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- Posted: 20th Feb 2012, 13:36Report
I am currently training for the North Downs 100 Mile Ultra in August this year after completing a few 50k ultras and 50-60 mile training runs. My training program is making the race look achievable with one minor disruption. I will be having an operation on my nose in April so will be out of action for a couple of weeks- this is for my own protection (risk of falling over and damaging the nose etc). My query is with barefoot running. I’m thinking of taking the 2 weeks off to condition my feet to barefoot running by walking around in barefoot shoes to accustom my feet to the positioning- I’ve read this is the thing to do on a couple of barefoot running sites. I’ve run the last mile barefoot on recent 25-30 mile runs and while this is quite painful at times on the soles of the feet the difference in my knees and core is amazing. Has anyone had any experience with conditioning your feet for barefoot running? And do you think that 3 months would be long enough to condition my feet and body for a distance of 100 miles or am I better off waiting until the ultra is out of the way? Or is it unwise to alternate between barefoot and cushioned soles during training and running. Any barefoot help would be much appreciated.
- Posted: 20th Apr 2012, 22:41Report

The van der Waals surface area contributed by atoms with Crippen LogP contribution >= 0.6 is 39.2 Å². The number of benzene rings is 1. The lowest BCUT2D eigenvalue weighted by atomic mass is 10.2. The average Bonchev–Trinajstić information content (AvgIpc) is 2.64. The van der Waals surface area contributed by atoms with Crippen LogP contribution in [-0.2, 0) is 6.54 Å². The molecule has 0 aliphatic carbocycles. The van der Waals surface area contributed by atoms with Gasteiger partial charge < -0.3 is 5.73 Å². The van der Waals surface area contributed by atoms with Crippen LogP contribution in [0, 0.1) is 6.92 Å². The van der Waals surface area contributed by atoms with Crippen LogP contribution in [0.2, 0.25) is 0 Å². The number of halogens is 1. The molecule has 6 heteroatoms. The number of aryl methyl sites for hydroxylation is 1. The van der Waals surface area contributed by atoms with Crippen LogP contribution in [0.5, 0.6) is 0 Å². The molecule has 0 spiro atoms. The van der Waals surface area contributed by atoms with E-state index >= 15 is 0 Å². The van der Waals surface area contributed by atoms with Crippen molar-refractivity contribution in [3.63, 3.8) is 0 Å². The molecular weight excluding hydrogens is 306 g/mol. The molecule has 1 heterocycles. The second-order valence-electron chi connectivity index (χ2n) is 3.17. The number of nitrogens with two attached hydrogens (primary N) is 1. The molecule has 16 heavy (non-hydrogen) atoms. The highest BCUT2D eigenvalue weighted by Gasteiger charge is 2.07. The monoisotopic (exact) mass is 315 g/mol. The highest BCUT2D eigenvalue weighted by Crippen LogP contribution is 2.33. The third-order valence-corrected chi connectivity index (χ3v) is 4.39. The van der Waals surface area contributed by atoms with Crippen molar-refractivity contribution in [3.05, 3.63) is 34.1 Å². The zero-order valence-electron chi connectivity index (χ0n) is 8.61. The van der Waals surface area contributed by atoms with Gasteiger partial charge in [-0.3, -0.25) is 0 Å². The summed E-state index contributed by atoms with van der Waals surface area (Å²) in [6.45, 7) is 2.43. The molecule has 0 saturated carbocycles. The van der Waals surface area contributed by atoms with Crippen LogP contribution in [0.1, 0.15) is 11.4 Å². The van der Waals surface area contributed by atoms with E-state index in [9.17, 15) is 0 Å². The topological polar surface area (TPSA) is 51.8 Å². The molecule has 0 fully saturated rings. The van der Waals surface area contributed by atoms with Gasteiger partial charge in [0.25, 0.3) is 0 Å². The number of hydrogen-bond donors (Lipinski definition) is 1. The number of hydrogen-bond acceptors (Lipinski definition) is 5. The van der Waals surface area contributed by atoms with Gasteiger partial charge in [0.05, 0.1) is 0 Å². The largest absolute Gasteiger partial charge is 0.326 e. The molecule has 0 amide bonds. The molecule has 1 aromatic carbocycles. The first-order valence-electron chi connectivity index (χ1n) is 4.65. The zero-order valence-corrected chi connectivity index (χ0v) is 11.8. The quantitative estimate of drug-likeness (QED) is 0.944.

Hello! First off, hope the training is going well. Sounds fantastic. Secondly, a bit about myself: I've been running barefooted for just over a year now and have recently done my first marathon, doing it barefoot, naturally. Now, to try and answer your questions: In my opinion, wait until after the ultra before making any fundamental changes to your running. There's every chance that your gait will be different between running shod and unshod. In my own experience, my running gait changes when I run with even so-called minimalist trainers on (which led coincidently to a rotten injury), so I only run barefoot now. I used to get knee and shin problems, which is in part why I started trying barefoot. I started slow and alternated between starting a run in my trainers (Asics Cumulus's) and ending barefoot. However, it wasn't long before I ditched the trainers altogether as it didn't feel right with the trainers. When I was researching about BF running, many said that it was better to ditch the trainers and concentrate on cutting back and building up again with the new running style that BF running gives you. Other general points: The skin on your feet isn't too much of an issue. With BF, you're not pushing off but lifting your feet so there are no shear forces that would cause blisters on your feet. Give your skin enough time to recover - I normally had a day off after every run to give the skin a break. Once things are established, you can run daily or as your plan dictates. Important points are bones and ligaments. Bones will take time to thicken and strengthen though with the mileage you're used to, that shouldn't be so much of an issue - the bones in your feet will need time to adapt though. As for ligaments, barefooted, there isn't that cushion of padding between your heal and the floor so the achillies and calf muscles will be stretched to make up that extra distance, even before you start running. Many have written that it takes up to 7 months for the ligaments in the legs to adapt. It's not surprising to learn that achillies and stress fractures pop up time and again as injuries cited by people transitioning to BF running. Look on the web and you'll find people who have ran ultras barefoot so it's entirely reasonable to go for it, though I've no idea how long it took them to get to that point. A great source of info. is barefoot ken bob's website. Jason Robillard is an ultra barefoot runner and another great person to look up on his website as your cause and his are the same! Anyway, I hope I've been of some help, i'm by no means an expert. Feel free to message me if you want follow up on anything. Good luck!